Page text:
known as the Religious Liberty Bill. Drafted by bigots whose intelligence is defined by their beliefs, it was a bit hard to understand. The bill provides that “if it would be contrary to the sincerely held religious beliefs of [an] individual or religious entity regarding sex or gender” such a person or religious entity shall not be required by any governmental entity to, among other things: “provide any services, accommodations, advantages, facilities, goods, or privileges. . . related to (sic) or related to the celebration of, any marriage, domestic partnership, civil union or similar arrangement.” The bill passed the Kansas House on February 12, 2013 by a 72 to 49 vote. It looked like it was headed to similar success in the Kansas Senate until the president of the Senate raised concerns as to how it might impact public safety if firemen with religious beliefs went to a burning house occupied by a gay couple. Although it is unclear how putting out a fire is “related to the celebration of, any marriage, etc” she felt that language could in fact impact public safety and firemen unwilling to provide services to married gay couples might decline to extinguish the blaze. As she explained: “I believe that when you hire police officers or a fireman that they have no choice in who (sic) they serve.” . A close reading of the bill suggests that its impact on public safety is the least of its problems. Kansas is not, of course, alone. Bills in Ohio, Mississippi, Arizona, Idaho and Oklahoma permit people to assert religious freedom defenses if sued by gays whom they refused to serve.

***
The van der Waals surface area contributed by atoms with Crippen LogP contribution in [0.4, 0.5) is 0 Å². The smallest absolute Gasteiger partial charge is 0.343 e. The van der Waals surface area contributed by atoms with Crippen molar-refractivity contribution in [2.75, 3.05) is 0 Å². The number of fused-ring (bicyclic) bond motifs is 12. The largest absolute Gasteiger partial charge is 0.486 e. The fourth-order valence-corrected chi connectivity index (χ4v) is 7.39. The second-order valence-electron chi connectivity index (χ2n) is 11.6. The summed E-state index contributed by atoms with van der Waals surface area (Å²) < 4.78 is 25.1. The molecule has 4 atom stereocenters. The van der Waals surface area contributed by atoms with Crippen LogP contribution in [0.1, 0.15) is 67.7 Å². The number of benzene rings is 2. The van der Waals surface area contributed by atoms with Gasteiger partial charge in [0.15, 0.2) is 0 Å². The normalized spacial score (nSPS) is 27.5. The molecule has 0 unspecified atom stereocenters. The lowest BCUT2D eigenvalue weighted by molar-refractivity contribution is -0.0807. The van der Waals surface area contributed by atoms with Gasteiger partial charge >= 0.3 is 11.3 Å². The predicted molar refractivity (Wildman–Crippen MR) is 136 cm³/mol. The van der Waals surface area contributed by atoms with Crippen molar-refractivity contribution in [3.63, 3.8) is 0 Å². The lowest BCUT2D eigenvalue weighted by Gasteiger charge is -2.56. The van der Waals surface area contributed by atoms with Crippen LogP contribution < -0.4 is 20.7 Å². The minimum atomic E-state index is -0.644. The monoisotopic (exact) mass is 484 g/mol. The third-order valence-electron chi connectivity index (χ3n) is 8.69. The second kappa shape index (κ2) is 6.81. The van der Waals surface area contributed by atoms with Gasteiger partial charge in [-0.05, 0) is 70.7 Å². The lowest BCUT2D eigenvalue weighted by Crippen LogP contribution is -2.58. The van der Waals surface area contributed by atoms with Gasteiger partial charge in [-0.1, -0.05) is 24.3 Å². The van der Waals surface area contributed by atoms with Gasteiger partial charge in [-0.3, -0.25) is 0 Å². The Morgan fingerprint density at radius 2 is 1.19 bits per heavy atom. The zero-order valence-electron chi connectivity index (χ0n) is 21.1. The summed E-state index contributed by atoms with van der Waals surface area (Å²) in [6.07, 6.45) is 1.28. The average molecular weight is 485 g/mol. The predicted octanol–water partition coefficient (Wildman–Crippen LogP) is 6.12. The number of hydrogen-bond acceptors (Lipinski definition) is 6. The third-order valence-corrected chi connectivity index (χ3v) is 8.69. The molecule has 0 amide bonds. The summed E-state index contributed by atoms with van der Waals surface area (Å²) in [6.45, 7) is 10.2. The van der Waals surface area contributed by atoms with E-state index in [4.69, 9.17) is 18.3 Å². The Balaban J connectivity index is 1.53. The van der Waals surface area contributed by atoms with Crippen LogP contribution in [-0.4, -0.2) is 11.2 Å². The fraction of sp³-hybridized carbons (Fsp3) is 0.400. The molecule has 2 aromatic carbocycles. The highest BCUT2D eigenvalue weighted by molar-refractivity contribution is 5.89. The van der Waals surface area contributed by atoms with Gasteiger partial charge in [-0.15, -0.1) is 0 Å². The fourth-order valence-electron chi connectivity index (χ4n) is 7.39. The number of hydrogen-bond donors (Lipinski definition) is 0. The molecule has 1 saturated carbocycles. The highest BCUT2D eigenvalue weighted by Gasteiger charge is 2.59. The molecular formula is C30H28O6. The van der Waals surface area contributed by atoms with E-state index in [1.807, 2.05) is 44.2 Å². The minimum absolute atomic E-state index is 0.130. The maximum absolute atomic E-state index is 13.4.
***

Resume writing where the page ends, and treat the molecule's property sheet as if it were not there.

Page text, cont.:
Bigotry is not restricted to legislatures. U.S. News and World Report had a picture of E.W. Jackson, a former candidate for lieutenant governor of Virginia, addressing a group of demonstrators in front of the federal courthouse in Norfolk, Virginia. He was lamenting the fact that a federal judge had struck down Virginia’s law banning same sex marriage. Mr. Jackson is black and an enthusiastic supporter of laws that discriminate against gays. He probably is too young to remember when Virginia said it would have been a felony for Mr. Jackson to marry a white woman. Had he done so he and his wife could have been sentenced to prison for up to five years.

Ted Cruz, the United States’ answer to Russia’s Vladimir Putin and Uganda’s Yoweri Museveni has introduced a bill in the United States Senate to permit states to define marriage any way they see fit. As Mr. Cruz explained, the bill “respects the definition of marriage held by the people of each state and protects states from the federal government’s efforts to force any other definition upon them.” Mr. Cruz does not think the U.S. Constitution should keep people from discriminating against their citizens if that’s what a majority of their citizens want. Kind of the way Virginia did it before the U.S. Supreme Court said blacks could marry anyone they wanted to marry. Mr. Cruz would probably have opposed ending the ban. He’s for what he believes even if it tramples on a minority-kind of like presidents Goodluck, Museveni, and Putin.